PVREA is proud to announce our recent partnership with the Fossil Ridge High School Ridgebotics FIRST (For Inspiration and Recognition of Science and Technology) team. Forty-three extremely dedicated students make up The Fossil Ridge High School Ridgebotics FIRST team who design, build and program robots to complete specific tasks in competitions.
One of their biggest competitions is at Denver University, March 23-26, 2016. Following very specific qualifications and rules, they will have six weeks to create their masterpiece.
On top of focusing on specific math and science topics and building their robot, these students learn many more skills that are applicable to the “real world”.
Ridgebotics team member Hunter said that through Ridgebotics, he has bettered his time management and learned how to be a problem solver in any situation thrown at him. Henry said he has improved his social skills and is now able to have a real, meaningful conversation with someone he doesn’t already know. He has learned the value of teamwork. Carissa has learned how to be a better leader.
“Ridgebotics has students work together and collaborate as a team toward a common goal in a way that no other school program can. This program has helped me gain skills for the future including interpersonal skills, communication, problem solving and hands-on technical expertise,” Ridgebotics member Geordi said.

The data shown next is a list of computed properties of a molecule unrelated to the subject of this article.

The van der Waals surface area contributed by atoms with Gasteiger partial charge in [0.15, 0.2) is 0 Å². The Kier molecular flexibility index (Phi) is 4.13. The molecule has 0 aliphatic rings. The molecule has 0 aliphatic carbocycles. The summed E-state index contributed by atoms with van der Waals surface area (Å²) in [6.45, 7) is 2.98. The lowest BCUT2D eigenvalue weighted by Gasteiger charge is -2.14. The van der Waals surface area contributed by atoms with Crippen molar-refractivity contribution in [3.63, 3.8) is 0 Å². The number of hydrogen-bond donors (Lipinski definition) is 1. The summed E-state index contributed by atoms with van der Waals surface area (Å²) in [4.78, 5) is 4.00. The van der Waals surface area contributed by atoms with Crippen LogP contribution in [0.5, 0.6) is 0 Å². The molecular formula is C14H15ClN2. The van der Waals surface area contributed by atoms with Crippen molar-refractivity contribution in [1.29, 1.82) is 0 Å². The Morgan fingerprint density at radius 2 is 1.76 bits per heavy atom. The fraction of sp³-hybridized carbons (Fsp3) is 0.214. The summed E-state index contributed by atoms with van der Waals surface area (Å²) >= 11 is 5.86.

There are 15-20 mentors that help the students throughout the year. All of the students explained how important the mentors are to them and how they are a vital piece in the big picture. The mentors become more than just a mentor. They coach, guide, challenge and become friends with the students.
After seeing a Ridgebotics presentation at the PVREA office, PVREA Systems Control Technician Wade Avery decided to become a mentor for the team.
“I enjoy teaching and I like watching the kids grow, learn, and accomplish their goals. I look forward to watching the younger students progress in the next couple years,” he said.
Carissa, explained that through her Ridgebotics team and Girl Scouts, she is able to reach out and be a mentor herself. She is part of a team made up of 10 girls that travels to a middle school on a regular basis to show projects she has done and talk about Ridgebotics and leadership to female students.
“I have a passion for getting more girls into STEM (science, technology, engineering and math) programs,” she said.
It is never too young to start learning about these subjects and there are now great opportunities like Ridgebotics to challenge young students even more.
“Society is realizing we don’t have to be older or in college to learn more elaborate topics, we just need to be exposed to them at a younger age,” Ayden said.
Follow the Ridgebotics team on their website at www.ridgebotics.com or Facebook to find out how they do in this intense competition, stay up to date on where they will be in our communities and the results of other competitions.